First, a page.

The Rolleiflex SL 66 is a medium format Single Lens Reflex camera line made by the Rollei factory between 1966 and 1982. These pages describes the cameras, film magazines, lenses and system features.
The SLR concept is quite old. It dates back to large format cameras of the 1880s. Huge, bulky cameras. The Ihagee Camera Works of Dresden, Germany, showed the first Exakta single lens reflex camera for 127 size roll film in 1933. It was followed by the first Exakta for 35 mm film in 1936. The cameras still had waist level finders. It was the Dresden Zeiss-Ikon works that introduced the pentaprism finder in their Contax S SLR in 1949. Victor Hasselblad made his Hasselblad 1600 F medium format SLR in 1948.
The SLR, the single lens reflex camera, was moving in. It showed several advantages: exchangeable lenses, exchangeable film magazines, extension tubes for macro-photography. The twin lens reflex (TLR) of the Rollei factory could only focus to short object distances with close focus lenses, the Rolleinars. The power of the Rolleinars was limited to 3 for image quality reasons. That limitation did not exist for extension tubes.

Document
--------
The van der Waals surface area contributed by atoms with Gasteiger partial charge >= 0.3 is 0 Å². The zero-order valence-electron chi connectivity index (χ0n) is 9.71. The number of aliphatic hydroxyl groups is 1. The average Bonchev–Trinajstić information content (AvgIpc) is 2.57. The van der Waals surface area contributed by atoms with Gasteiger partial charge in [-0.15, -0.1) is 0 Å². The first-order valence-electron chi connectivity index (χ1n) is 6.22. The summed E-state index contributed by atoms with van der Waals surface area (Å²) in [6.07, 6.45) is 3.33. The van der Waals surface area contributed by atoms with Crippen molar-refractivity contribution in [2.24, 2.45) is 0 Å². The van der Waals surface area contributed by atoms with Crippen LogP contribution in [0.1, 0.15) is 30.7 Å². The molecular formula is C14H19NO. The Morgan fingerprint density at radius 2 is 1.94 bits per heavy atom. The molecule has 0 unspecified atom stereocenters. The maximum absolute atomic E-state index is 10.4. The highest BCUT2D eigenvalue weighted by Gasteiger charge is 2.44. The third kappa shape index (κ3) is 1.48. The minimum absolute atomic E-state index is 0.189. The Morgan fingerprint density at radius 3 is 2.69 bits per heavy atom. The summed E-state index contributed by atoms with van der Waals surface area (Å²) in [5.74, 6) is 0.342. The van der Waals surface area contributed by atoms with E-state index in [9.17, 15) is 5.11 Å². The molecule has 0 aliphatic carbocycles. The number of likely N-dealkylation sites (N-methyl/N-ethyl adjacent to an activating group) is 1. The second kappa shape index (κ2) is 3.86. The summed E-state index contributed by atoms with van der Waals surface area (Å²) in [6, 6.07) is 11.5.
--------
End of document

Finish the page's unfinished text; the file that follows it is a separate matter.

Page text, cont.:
Early attempts 1953 - 1957
The advance of the SLR, especially the Hasselblad, had not gone unnoticed in Brunswick, the home of the Rolleiflex TLR. In 1953 Mr Heidecke, the technical director, ordered a team of his construction bureau lead by Richard Weiss to design and develop a medium format SLR camera. The Rolleiflex SLR should avoid a known problem of the SLR. The mirror has to clear the back of the lens when swinging up and that means a mirror limited in size. Too short for long lenses and using lenses with long focal lengths was the whole point of opting for the SLR design. Richard Weiss invented a mirror that folded down in two parts instead of swinging up. The design was innovative but complex. Another problem was that a mirror on the bottom of a camera does not close the finder. An additional blind was needed. Eventually this idea was dropped.
The Tele-Rolleiflex and the Wide-Angle Rolleiflex
In the mean time TLR sales were still doing well and Rollei management lost interest in the costly SLR project. It was abandoned in 1957. Other solutions were considered. A TLR with exchangeable lenses for instance. It was developed and prototypes were built but the design was too complicated and too expensive to build. The exchangeable lenses for the TLR were dropped in favour of the Tele-Rolleiflex (1959) and the Wide-Angle Rolleiflex (1961).